Plebeus Vulgarus

To recall Chesterton’s response to the question as to what is wrong with the world, he said, “I am.”

And so are each of us.

Being born a vulgar plebeian, I must say that growing up in that milieu gave no dissatisfaction, as there were no standards for comparison available. Until the advent of television. (We got our first set in time to watch Dobie Gillis cavort with his friend Maynard G. Krebs about The Thinker.) Once attuned, I perceived classical music (from the local PBS college radio station), Great Books (thanks to the ‘middlebrow’ Mortimer Adler), and chess (as opposed to checkers) as my way UP. It took years to shake off the prejudices I gladly embraced.

“I tell ya Maynard, I got it all figured out.”

Of late, I have several friends who react to cultural degeneration with political activism, holding signs which read, “Take Back Our Government.” The incoherent response of who THEY are, prompts me to remind them that in the USA, the ‘Gummint’ is not some foreign occupying power, nor is it in the end those of the Patrician class, those born to wealth, power, and privilege, who rule.

Be careful, the Plebes may secede, and then what will the Patricians do?

However messily democratic and vulgarly republican, the basis of Constitutional Federalism is the people, individually and together. What my friends object to is that a majority of their neighbors (and friends and relatives) have different ideas than they.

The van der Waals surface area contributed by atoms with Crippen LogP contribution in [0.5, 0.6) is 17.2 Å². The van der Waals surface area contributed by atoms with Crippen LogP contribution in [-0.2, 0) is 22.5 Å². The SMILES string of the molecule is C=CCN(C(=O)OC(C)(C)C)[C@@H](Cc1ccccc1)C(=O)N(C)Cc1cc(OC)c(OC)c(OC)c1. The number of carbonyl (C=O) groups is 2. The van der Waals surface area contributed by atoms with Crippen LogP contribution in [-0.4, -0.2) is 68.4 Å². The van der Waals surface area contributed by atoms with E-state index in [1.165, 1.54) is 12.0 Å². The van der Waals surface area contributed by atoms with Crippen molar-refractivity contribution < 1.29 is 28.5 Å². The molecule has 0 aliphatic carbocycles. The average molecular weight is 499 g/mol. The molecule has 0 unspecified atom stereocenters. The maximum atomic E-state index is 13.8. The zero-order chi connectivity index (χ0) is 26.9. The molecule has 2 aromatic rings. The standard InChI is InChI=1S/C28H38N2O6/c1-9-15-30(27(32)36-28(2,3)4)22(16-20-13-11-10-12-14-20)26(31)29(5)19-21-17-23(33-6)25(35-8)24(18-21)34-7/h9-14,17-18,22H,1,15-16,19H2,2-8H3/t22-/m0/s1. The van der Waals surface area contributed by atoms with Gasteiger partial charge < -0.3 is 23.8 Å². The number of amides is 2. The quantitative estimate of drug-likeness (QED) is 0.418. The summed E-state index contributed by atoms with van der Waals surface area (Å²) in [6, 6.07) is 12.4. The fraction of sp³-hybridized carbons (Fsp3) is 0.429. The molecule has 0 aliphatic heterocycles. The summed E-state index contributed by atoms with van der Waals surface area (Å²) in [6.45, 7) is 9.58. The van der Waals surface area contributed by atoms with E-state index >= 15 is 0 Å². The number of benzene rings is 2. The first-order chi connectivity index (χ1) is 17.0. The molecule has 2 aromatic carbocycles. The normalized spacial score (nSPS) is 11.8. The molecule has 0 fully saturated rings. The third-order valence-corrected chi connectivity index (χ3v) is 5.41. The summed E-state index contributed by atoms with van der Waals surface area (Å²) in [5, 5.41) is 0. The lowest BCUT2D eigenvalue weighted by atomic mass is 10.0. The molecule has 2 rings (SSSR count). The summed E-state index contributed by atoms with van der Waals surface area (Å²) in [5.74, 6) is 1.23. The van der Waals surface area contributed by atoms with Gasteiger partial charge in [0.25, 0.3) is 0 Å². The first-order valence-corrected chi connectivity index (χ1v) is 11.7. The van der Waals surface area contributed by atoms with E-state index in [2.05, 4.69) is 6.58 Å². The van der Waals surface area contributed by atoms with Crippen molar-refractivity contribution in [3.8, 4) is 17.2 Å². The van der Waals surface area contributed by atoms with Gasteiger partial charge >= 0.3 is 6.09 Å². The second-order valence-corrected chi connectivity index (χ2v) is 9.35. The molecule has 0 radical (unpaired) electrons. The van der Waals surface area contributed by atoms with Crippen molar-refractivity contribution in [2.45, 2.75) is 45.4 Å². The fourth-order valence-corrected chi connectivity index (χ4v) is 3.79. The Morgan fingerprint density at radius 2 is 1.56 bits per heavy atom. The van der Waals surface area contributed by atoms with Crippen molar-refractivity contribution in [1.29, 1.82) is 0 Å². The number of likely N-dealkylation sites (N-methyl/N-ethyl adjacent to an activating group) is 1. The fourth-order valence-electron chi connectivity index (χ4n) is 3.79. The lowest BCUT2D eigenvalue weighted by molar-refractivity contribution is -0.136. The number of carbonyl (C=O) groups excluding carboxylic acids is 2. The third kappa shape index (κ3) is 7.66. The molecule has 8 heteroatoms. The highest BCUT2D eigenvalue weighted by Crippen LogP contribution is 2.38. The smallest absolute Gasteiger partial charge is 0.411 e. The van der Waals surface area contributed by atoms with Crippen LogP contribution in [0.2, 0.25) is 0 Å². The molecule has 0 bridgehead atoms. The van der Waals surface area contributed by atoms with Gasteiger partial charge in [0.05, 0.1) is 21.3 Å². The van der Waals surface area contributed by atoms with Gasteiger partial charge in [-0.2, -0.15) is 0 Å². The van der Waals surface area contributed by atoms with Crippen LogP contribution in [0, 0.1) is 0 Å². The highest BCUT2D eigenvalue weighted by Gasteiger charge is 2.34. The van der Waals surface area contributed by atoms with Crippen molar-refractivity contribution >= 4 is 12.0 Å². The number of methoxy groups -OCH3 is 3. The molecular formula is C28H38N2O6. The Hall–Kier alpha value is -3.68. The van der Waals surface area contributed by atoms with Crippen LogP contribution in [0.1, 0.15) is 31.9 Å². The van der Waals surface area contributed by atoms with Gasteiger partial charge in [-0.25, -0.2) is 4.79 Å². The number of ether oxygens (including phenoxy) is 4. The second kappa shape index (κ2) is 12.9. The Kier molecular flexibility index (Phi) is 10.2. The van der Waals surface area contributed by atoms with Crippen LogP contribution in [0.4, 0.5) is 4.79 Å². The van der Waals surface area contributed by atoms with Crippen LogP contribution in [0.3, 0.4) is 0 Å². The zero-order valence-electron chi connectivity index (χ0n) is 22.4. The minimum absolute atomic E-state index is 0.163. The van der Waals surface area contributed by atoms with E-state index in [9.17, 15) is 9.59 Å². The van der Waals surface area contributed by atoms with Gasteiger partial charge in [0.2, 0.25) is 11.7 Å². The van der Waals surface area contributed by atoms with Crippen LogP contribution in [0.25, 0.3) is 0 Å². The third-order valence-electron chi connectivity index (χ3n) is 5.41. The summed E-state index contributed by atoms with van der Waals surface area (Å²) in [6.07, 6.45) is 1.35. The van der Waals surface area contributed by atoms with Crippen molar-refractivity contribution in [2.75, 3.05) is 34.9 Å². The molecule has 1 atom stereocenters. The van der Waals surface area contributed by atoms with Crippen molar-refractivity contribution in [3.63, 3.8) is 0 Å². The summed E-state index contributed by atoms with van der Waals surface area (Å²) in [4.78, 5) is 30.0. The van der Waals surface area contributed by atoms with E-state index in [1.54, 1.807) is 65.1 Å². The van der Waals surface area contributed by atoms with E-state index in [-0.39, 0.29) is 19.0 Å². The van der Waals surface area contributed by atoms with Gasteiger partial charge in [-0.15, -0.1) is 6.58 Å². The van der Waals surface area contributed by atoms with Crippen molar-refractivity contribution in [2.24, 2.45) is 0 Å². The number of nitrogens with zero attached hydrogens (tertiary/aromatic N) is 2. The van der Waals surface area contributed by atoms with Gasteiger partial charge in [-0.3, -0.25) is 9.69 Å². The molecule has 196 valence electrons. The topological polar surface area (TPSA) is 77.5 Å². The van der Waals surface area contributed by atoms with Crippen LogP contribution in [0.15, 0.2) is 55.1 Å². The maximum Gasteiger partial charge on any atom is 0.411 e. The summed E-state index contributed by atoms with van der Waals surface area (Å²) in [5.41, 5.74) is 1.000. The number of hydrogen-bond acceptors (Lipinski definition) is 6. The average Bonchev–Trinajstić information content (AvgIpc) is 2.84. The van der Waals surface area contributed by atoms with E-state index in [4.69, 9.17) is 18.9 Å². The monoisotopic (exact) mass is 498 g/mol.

It has famously been said, “God must love the common man, he made so many of them.” Well, He may have had an off day? Or should this Common-ness be celebrated with a fanfare a la Copeland? Or should an attempt be made to “elevate the masses” with cultural recitals (yuck).

Aaron Copeland “Fanfare for the Common Man”

I have always found, and am prejudiced in favor of the idea, having experienced it, that plumbers can profit from Plato and electricians from Epictetus as much as any professor or professional pundit. But these are the proles. Can the same be done with the “lumpenproletariat”? Have we ever tried?

Beware the Gracchi, they are NOT doing it for the common good!

When Mortimer Adler came out with the Great Books program, it was derided as “middlebrow” by the intelligentsia, who saw their dominance threatened, so they moved further out, into incomprehensibility in culture, philosophy, and art. They are now almost irrelevant, having tied their search for “relevance” to one moment in intellectual history.

Don’t need to be an “intellectual” to read the Great Books.

Personally, I am fond of cheap beer, since my retirement pension will not support anything further. Other tastes are similarly lowbrow. But, there are yet my books and my poetry to protect me.

The worst critics are those lower-middle class who have a little, but are perched precariously on the edge of being demoted, back to the (horrible) Lower Classes. They evidence all the Sophomoric reaction which gave that division a bad name.

One supposes the lesson to be gained is, you don’t have to be an academic, a white-collar upper middle-class person to think excellent thoughts. (And being such is no guarantee of critical thinking in any event.) But on the other hand, there is no glory in being so far down everyone else is UP from where you are. This is America. Despite obstacles thrown up by those who climbed the ladder, and then drew it up after themselves, you can still have a very good life.

If you pursue it.

Getting a piece of the pie is not a zero sum game.